"Incident at Osbourne Grove" It's been written that Gary Komarin was mentored by the abstract-turned-neo-expressionist Philip Gustin, and in this show, that influence is felt both very strongly and not at all, the best work being of the not-at-all variety. Works like Komarin's "Stacked Cake" series echo late-career Gustin in their thick, sometimes interrupted lines, but it's Komarin's large, abstract canvases that dominate this show and contribute a wholly different, emotionally resonant yet ambiguous vibe. Komarin likes to crown his paintings with a jagged bar of color that seems to suggest a downward focus by implying a high horizon line. A Suite of Blue Sea, Sip, Sip, for instance, could be interpreted both as a view from the beach or as a view from just slightly above the surface of the water. The mostly sandy-colored canvas is occupied by what could be food-and-drink vessels or housing structures. Titles like Who is Hercules and Why are you Calling Him? add weight and intrigue to Komarin's works. He is probably a very process-obsessed artist, because looking at this work is a process, too — a pleasurable one. Through November 22. Gremillion Gallery, 2501 Sunset, 713-522-2701. — TS
"Juan Andres Videla: The Unsaid Word" Argentine artist Juan Andres Videla presents old-school oil paintings on canvas in "The Unsaid Word" at New Gallery. The artist's soft focus, moody urban scenes and barren institutional interiors are unpeopled. Night dominates the work, with a dog, his eyes glowing in the dark, as one of the few signs of life. The paintings have a film-noir quality, but they somehow feel more warm than ominous. Two small drawings on Formica are especially nice. The images of wet, bleak streets are quietly melancholy. It's a large but slightly uneven show; there are almost 30 works on view, and some weaker pieces could have been edited out for a tighter exhibition. This isn't the kind of show that turns the art world on its head, but the work is satisfying. It's refreshing to see a traditional approach to painting that doesn't feel traditional. Through November 29. 2627 Colquitt, 713-520-7053. — KK
"Liz Ward: Crazy Weather" Liz Ward makes lovely, delicate watercolors informed by the unlovely subject of environmental degradation. In her artist's statement, Ward cites the North Pacific Gyre, the giant floating island of plastic crap created by a vortex of ocean currents, as one of her influences. The most successful works in the show are based on the irregular shapes and radiating rings of aquatic dead zones. With its fragile lines and translucent colors, a quiet thoughtfulness pervades the work. It's as if Ward is sitting at the planet's bedside, contemplating it as it slowly fades away. Through November 22. Moody Gallery, 2815 Colquitt, 713-526-9911. — KK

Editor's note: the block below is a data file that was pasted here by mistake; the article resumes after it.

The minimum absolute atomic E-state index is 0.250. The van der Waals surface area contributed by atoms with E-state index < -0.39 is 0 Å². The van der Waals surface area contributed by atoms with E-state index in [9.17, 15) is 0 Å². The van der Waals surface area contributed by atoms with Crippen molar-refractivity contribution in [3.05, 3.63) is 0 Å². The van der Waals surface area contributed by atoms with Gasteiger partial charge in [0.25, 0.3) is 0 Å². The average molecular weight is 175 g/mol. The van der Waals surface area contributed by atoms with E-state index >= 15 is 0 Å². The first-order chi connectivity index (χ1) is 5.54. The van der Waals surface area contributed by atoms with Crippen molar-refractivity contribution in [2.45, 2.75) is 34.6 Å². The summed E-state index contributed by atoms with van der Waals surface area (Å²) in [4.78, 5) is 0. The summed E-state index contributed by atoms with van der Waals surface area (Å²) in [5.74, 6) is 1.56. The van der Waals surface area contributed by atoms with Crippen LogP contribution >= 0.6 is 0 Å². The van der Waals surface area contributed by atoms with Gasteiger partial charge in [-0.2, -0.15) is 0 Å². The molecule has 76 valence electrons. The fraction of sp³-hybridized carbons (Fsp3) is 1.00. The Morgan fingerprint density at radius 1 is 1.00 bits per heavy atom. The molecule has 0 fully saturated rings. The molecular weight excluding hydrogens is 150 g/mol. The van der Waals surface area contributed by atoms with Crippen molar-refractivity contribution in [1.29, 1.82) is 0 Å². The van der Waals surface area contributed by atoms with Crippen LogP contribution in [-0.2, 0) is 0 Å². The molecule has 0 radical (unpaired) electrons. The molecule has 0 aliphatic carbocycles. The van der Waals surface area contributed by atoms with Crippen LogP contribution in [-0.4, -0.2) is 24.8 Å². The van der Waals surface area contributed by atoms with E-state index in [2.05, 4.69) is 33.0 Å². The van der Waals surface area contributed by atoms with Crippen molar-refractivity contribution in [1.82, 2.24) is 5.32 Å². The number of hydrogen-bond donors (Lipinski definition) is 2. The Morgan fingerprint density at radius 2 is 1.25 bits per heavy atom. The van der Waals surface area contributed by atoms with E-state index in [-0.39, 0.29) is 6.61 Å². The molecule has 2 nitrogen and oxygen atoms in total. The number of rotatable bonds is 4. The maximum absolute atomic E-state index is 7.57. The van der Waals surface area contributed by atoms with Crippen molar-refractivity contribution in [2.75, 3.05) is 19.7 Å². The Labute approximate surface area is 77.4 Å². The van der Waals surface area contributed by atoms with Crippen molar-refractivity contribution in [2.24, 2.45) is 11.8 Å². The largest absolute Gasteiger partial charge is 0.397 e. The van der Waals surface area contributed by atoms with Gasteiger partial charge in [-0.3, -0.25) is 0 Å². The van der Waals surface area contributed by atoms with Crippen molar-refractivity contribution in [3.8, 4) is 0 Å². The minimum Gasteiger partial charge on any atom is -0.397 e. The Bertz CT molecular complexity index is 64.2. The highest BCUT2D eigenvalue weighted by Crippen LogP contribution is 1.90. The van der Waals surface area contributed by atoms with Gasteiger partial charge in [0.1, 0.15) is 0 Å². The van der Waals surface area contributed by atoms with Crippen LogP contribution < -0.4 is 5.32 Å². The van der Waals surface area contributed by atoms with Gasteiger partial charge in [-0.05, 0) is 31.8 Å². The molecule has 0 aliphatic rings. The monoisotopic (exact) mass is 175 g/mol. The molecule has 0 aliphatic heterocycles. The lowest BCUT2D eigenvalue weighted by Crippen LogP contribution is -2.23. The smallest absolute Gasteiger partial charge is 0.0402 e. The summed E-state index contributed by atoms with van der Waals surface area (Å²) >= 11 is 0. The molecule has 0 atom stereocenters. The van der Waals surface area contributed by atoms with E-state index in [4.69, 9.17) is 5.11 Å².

"Machines, Buildings and Books" Austin-based artist Lance Letscher utilizes bookbindings, old ledgers and journals, and miscellaneous paper ephemera to create both abstract collages and representational imagery, much of it exuding an innocent, childlike perspective. How to Lay an Egg, for example, employs two large, thick books (spines back to back) over which Letscher has arranged both circular and rectangular strips from covers of children's Little Golden Books. The colorful designs resemble Tinkertoy contraptions. Shards of light cardboard from album covers seem to decorate more adult-like works (also created with enormous books) like Two-Part Biography and Intermediate Design. The former is decorated in a vertical rectangular pattern, while the latter incorporates intricate, circular pie shapes. Little Twombly-esque doodles inhabit works like Giant Robot, while scraps of coloring books occupy realistic renderings, as in Blue Staircase. Railroad tracks are a recurring motif, as in Roundhouse, which also includes smokestacks spewing abstract conglomerations of blue and brown smoke. The seemingly antique quality of the materials, coupled with fleeting allusions to Germany, gives some works a feeling of childlike obliviousness to evil. Through November 29. McMurtrey Gallery, 3508 Lake, 713-523-8238. — TS